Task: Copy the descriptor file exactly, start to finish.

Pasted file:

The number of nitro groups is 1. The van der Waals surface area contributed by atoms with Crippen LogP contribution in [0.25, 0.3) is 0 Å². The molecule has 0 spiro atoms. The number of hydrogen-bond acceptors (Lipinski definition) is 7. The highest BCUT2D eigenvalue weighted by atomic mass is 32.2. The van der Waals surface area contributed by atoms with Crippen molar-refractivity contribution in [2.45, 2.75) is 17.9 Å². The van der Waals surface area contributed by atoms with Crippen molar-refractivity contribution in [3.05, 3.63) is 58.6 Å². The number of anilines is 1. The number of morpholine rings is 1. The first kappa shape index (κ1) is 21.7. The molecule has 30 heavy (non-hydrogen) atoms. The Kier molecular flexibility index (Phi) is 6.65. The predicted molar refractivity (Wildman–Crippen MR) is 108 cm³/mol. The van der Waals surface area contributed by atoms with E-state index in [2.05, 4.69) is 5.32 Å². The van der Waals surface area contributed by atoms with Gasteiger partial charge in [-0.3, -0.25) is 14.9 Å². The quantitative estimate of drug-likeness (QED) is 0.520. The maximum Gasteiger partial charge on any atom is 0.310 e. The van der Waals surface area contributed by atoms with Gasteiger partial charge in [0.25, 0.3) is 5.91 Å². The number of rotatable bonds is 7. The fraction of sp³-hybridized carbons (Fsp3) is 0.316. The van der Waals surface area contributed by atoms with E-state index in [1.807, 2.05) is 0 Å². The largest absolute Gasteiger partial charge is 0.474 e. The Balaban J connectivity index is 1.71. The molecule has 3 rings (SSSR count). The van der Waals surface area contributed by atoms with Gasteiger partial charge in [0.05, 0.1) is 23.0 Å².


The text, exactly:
The number of nitro groups is 1. The van der Waals surface area contributed by atoms with Crippen LogP contribution in [0.25, 0.3) is 0 Å². The molecule has 0 spiro atoms. The number of hydrogen-bond acceptors (Lipinski definition) is 7. The highest BCUT2D eigenvalue weighted by atomic mass is 32.2. The van der Waals surface area contributed by atoms with Crippen molar-refractivity contribution in [2.45, 2.75) is 17.9 Å². The van der Waals surface area contributed by atoms with Crippen molar-refractivity contribution in [3.05, 3.63) is 58.6 Å². The number of anilines is 1. The number of morpholine rings is 1. The first kappa shape index (κ1) is 21.7. The molecule has 30 heavy (non-hydrogen) atoms. The Kier molecular flexibility index (Phi) is 6.65. The predicted molar refractivity (Wildman–Crippen MR) is 108 cm³/mol. The van der Waals surface area contributed by atoms with E-state index in [2.05, 4.69) is 5.32 Å². The van der Waals surface area contributed by atoms with Gasteiger partial charge in [-0.3, -0.25) is 14.9 Å². The quantitative estimate of drug-likeness (QED) is 0.520. The maximum Gasteiger partial charge on any atom is 0.310 e. The van der Waals surface area contributed by atoms with Gasteiger partial charge in [0.25, 0.3) is 5.91 Å². The number of rotatable bonds is 7. The fraction of sp³-hybridized carbons (Fsp3) is 0.316. The van der Waals surface area contributed by atoms with E-state index in [1.807, 2.05) is 0 Å². The largest absolute Gasteiger partial charge is 0.474 e. The Balaban J connectivity index is 1.71. The molecule has 3 rings (SSSR count). The van der Waals surface area contributed by atoms with Gasteiger partial charge in [0.05, 0.1) is 23.0 Å².